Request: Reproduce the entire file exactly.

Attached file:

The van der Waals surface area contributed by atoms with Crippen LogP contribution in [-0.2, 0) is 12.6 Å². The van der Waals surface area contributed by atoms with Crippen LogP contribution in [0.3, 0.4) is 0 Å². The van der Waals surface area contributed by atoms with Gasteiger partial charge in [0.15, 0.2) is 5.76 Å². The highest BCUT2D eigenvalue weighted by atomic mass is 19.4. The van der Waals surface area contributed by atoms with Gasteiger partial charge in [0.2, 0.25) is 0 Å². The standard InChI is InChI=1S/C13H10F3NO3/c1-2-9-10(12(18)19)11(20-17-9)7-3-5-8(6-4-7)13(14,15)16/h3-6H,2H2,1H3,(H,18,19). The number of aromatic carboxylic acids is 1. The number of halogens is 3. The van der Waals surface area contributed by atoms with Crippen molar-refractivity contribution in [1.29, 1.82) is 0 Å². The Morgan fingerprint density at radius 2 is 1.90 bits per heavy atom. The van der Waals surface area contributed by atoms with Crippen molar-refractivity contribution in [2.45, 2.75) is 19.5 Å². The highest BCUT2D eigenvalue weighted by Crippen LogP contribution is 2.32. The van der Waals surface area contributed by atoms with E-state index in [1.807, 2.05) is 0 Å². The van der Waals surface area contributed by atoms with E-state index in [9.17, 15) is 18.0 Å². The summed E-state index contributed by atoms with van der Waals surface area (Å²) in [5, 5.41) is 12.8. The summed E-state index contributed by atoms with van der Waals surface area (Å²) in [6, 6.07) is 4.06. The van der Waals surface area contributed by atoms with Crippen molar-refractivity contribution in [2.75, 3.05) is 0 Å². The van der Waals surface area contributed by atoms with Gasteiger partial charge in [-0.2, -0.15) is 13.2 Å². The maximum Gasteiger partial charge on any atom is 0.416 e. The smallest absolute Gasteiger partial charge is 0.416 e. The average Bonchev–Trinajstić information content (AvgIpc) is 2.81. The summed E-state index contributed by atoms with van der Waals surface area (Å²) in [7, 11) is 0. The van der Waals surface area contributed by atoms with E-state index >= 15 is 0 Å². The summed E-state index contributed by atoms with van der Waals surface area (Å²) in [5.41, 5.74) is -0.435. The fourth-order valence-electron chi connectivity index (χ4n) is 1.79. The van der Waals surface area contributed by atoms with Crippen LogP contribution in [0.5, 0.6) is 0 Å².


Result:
The van der Waals surface area contributed by atoms with Crippen LogP contribution in [-0.2, 0) is 12.6 Å². The van der Waals surface area contributed by atoms with Crippen LogP contribution in [0.3, 0.4) is 0 Å². The van der Waals surface area contributed by atoms with Gasteiger partial charge in [0.15, 0.2) is 5.76 Å². The highest BCUT2D eigenvalue weighted by atomic mass is 19.4. The van der Waals surface area contributed by atoms with Gasteiger partial charge in [0.2, 0.25) is 0 Å². The standard InChI is InChI=1S/C13H10F3NO3/c1-2-9-10(12(18)19)11(20-17-9)7-3-5-8(6-4-7)13(14,15)16/h3-6H,2H2,1H3,(H,18,19). The number of aromatic carboxylic acids is 1. The number of halogens is 3. The van der Waals surface area contributed by atoms with Crippen molar-refractivity contribution in [1.29, 1.82) is 0 Å². The Morgan fingerprint density at radius 2 is 1.90 bits per heavy atom. The van der Waals surface area contributed by atoms with Crippen molar-refractivity contribution in [2.45, 2.75) is 19.5 Å². The highest BCUT2D eigenvalue weighted by Crippen LogP contribution is 2.32. The van der Waals surface area contributed by atoms with E-state index in [1.807, 2.05) is 0 Å². The van der Waals surface area contributed by atoms with E-state index in [9.17, 15) is 18.0 Å². The summed E-state index contributed by atoms with van der Waals surface area (Å²) in [5, 5.41) is 12.8. The summed E-state index contributed by atoms with van der Waals surface area (Å²) in [6, 6.07) is 4.06. The van der Waals surface area contributed by atoms with Crippen molar-refractivity contribution in [2.75, 3.05) is 0 Å². The van der Waals surface area contributed by atoms with Gasteiger partial charge in [-0.2, -0.15) is 13.2 Å². The maximum Gasteiger partial charge on any atom is 0.416 e. The smallest absolute Gasteiger partial charge is 0.416 e. The average Bonchev–Trinajstić information content (AvgIpc) is 2.81. The summed E-state index contributed by atoms with van der Waals surface area (Å²) in [7, 11) is 0. The van der Waals surface area contributed by atoms with E-state index >= 15 is 0 Å². The summed E-state index contributed by atoms with van der Waals surface area (Å²) in [5.41, 5.74) is -0.435. The fourth-order valence-electron chi connectivity index (χ4n) is 1.79. The van der Waals surface area contributed by atoms with Crippen LogP contribution in [0.5, 0.6) is 0 Å².